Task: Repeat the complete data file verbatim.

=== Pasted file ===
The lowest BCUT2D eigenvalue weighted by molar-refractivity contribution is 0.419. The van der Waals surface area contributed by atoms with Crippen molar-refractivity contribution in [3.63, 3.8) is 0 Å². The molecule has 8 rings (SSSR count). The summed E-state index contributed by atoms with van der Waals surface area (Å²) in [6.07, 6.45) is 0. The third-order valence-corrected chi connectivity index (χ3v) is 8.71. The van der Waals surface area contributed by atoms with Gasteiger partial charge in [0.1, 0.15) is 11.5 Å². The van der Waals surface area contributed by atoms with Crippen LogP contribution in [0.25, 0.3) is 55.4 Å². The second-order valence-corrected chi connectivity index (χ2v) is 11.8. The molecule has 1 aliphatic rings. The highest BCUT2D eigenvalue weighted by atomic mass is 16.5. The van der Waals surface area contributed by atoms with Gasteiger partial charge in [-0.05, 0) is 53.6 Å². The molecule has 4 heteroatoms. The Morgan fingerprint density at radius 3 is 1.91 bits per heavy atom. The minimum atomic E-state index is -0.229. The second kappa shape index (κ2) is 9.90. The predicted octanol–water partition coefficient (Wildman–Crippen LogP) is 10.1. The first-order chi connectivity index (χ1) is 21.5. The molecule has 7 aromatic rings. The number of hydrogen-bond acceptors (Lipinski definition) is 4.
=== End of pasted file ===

The lowest BCUT2D eigenvalue weighted by molar-refractivity contribution is 0.419. The van der Waals surface area contributed by atoms with Crippen molar-refractivity contribution in [3.63, 3.8) is 0 Å². The molecule has 8 rings (SSSR count). The summed E-state index contributed by atoms with van der Waals surface area (Å²) in [6.07, 6.45) is 0. The third-order valence-corrected chi connectivity index (χ3v) is 8.71. The van der Waals surface area contributed by atoms with Gasteiger partial charge in [0.1, 0.15) is 11.5 Å². The van der Waals surface area contributed by atoms with Crippen LogP contribution in [0.25, 0.3) is 55.4 Å². The second-order valence-corrected chi connectivity index (χ2v) is 11.8. The molecule has 1 aliphatic rings. The highest BCUT2D eigenvalue weighted by atomic mass is 16.5. The van der Waals surface area contributed by atoms with Gasteiger partial charge in [-0.05, 0) is 53.6 Å². The molecule has 4 heteroatoms. The Morgan fingerprint density at radius 3 is 1.91 bits per heavy atom. The minimum atomic E-state index is -0.229. The second kappa shape index (κ2) is 9.90. The predicted octanol–water partition coefficient (Wildman–Crippen LogP) is 10.1. The first-order chi connectivity index (χ1) is 21.5. The molecule has 7 aromatic rings. The number of hydrogen-bond acceptors (Lipinski definition) is 4.